House Panels Threaten Subpoenas Over Trump Effort to Trash Affordable Care Act

Mark Gruenberg

Mark Gruenberg Editor, Press Associates Union News

Upset by the GOP Trump Justice Department’s decision to use federal courts to destroy the Affordable Care Act, the Democratic chairs of five House com-mittees, including the Education and Labor Committee, are threatening to issue subpoenas to both DOJ and the White House counsel to see whether Trump ordered the move.

The letters are the lawmakers’ second attempt to get such records from White House counsel Pat Cipollone and Attorney General William Barr. Neither sent anything by the original April 22 deadline.

Assuming the lawmakers’ May 13 follow-up letter produces no substantive response by May 24, “we will have no choice but to consider alternative means of compliance,” the chairmen warned. That’s legalese for “issuing a subpoena.”

The latest letter follows yet another instance of Trump refusal to follow the U.S. Constitution and the oversight responsibilities it assigns to Congress.

House Education and Labor Committee Chairman Bobby Scott, D-Va., Oversight Committee Chairman Elijah Cummings, D-Md., Ways and Means Chairman Richard Neal, D-Mass., Energy and Commerce Chairman Frank Pallone, D-N.J., and Judiciary Committee Chairman Jerrold Nadler, D-N.Y., sent the identical letters to Cipollone and Barr.

The five committees have good reason to subpoena the ACA communication records. The Ways and Means, Energy and Commerce and Education and Labor Committees basically wrote the ACA in 2009-10.

The Judiciary Committee would decide whether to impeach Trump. Calls for doing so increased in the week of May 20, after more Trump stonewalling. Rep. Justin Amash, R-Mich. joined Dems in saying Trump is impeachable.

The letters also came just before U.S. District Judge Amit Mehta in D.C. ordered Trump’s accounting firm to turn over his financial records to the Oversight Committee. Mehta’s May 20 ruling was the first in what will be a raft of such decisions on Trump resistance to congressional oversight. Nadler says that’s illegal, too.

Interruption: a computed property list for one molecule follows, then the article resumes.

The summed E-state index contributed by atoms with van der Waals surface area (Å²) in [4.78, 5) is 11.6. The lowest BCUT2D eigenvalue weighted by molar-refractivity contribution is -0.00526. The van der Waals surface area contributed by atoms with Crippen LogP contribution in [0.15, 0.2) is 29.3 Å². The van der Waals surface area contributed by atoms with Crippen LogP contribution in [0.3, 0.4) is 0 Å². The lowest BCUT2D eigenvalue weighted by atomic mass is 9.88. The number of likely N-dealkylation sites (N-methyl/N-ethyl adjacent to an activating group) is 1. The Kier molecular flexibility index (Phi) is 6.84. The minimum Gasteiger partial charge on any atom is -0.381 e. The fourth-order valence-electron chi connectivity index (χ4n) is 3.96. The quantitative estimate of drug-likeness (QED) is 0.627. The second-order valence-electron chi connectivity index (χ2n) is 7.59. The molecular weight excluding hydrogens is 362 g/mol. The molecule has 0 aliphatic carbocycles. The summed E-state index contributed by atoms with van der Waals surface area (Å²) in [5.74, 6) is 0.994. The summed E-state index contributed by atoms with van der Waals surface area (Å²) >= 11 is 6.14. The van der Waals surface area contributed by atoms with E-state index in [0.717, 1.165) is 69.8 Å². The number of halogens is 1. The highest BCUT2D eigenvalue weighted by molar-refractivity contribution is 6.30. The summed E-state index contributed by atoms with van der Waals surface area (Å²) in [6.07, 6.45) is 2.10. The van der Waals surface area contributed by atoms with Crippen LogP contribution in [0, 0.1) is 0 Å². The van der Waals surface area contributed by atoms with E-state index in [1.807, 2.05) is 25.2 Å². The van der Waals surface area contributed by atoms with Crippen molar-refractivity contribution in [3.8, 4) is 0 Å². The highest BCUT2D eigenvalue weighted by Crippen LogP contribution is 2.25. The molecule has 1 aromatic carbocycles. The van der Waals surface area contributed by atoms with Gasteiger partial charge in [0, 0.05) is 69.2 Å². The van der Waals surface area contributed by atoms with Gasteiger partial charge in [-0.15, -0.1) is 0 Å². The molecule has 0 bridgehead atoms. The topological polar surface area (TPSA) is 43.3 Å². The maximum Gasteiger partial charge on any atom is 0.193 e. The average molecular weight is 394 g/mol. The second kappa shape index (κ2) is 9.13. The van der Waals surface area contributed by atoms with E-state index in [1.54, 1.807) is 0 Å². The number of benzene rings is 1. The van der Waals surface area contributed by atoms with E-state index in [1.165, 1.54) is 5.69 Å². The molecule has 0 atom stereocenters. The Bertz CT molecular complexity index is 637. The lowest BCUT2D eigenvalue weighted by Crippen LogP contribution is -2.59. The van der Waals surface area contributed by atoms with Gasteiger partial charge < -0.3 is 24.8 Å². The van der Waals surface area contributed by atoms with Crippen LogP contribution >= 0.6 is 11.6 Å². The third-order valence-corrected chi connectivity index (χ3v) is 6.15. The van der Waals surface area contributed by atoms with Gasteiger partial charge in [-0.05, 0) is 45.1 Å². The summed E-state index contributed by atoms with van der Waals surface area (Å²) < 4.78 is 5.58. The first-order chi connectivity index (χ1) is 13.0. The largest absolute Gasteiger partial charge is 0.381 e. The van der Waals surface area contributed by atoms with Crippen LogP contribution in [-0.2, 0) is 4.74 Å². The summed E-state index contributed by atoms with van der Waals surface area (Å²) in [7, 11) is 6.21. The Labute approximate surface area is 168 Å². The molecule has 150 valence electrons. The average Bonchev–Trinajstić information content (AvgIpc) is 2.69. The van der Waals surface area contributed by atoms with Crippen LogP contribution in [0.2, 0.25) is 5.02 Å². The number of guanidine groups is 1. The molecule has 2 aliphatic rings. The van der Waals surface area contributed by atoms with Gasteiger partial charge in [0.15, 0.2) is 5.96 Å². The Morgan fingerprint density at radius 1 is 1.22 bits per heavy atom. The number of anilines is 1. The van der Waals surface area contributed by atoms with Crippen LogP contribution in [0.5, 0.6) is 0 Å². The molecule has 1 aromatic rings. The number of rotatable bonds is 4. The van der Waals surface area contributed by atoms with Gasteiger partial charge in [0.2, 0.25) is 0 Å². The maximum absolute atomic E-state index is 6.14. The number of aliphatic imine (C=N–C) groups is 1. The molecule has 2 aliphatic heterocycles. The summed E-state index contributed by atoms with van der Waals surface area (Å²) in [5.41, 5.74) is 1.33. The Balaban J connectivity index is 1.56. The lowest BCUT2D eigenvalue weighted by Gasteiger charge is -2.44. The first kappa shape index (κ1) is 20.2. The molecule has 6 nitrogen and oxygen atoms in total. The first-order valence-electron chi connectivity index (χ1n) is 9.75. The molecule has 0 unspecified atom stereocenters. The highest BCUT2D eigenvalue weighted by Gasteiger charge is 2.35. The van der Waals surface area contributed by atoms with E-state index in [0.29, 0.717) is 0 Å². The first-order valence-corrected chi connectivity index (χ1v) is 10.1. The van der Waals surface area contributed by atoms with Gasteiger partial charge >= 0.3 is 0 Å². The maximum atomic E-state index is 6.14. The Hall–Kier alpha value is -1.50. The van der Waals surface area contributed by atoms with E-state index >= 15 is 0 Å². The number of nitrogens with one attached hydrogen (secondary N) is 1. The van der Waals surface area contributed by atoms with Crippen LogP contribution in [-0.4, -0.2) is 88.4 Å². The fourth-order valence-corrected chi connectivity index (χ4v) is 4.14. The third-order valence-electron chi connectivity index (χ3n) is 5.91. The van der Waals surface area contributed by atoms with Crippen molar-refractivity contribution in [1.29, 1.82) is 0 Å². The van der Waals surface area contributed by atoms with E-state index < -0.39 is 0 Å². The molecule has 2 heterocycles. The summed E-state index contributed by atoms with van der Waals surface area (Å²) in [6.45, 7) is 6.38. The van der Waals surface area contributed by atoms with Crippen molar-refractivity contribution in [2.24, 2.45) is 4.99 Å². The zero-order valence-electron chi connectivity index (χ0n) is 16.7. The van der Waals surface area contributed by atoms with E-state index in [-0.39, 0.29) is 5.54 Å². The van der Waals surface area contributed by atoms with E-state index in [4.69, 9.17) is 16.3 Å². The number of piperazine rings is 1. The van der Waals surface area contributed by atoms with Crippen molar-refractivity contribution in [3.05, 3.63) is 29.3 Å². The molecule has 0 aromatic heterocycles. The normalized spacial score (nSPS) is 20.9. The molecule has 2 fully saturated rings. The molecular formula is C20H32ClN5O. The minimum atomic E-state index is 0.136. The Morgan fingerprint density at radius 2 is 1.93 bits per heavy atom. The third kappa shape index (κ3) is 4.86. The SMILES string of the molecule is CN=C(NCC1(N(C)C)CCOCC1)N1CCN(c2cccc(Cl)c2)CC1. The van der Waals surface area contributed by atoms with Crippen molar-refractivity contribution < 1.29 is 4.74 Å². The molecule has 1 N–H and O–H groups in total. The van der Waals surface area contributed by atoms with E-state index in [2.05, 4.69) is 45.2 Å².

The chairmen said their oversight responsibilities include whether the White House ordered the DOJ to file its May 13 brief in the 5th U.S. Circuit Court of Appeals in New Orleans, demanding its judges declare the entire ACA unconstitutional, following the prior lead of a GOP-named federal judge in rural red-state Texas.

“This action could deprive millions of Americans of health insurance coverage, including 133 million people with pre-existing conditions. We requested that you produce eight categories of documents relating to the White House's involvement in this sudden and extremely troubling reversal,” the lawmakers’ ACA letters to Barr and Cipollone said.

“The White House failed to respond in any way to this request. Instead, on May 1, 2019, the Department of Justice filed a 50-page brief…elaborating on the Trump administration's new – and flawed -- legal position.”

The lawmakers pointed out that in all past administrations, when DOJ found one section of a law – which it’s supposed to defend – unconstitutional, “the rest of the law should not be struck down unless it is ‘evident Congress would not have enacted those provisions which are within its power, independently of those which are not.’”

But DOJ argued in court that when Congress used the GOP-Trump tax cut for companies and the rich to revoke the ACA’s “individual mandate” – the $700 tax individuals were supposed to pay if they didn’t get health insurance through employers or the ACA’s exchanges – that made the whole law unconstitutional.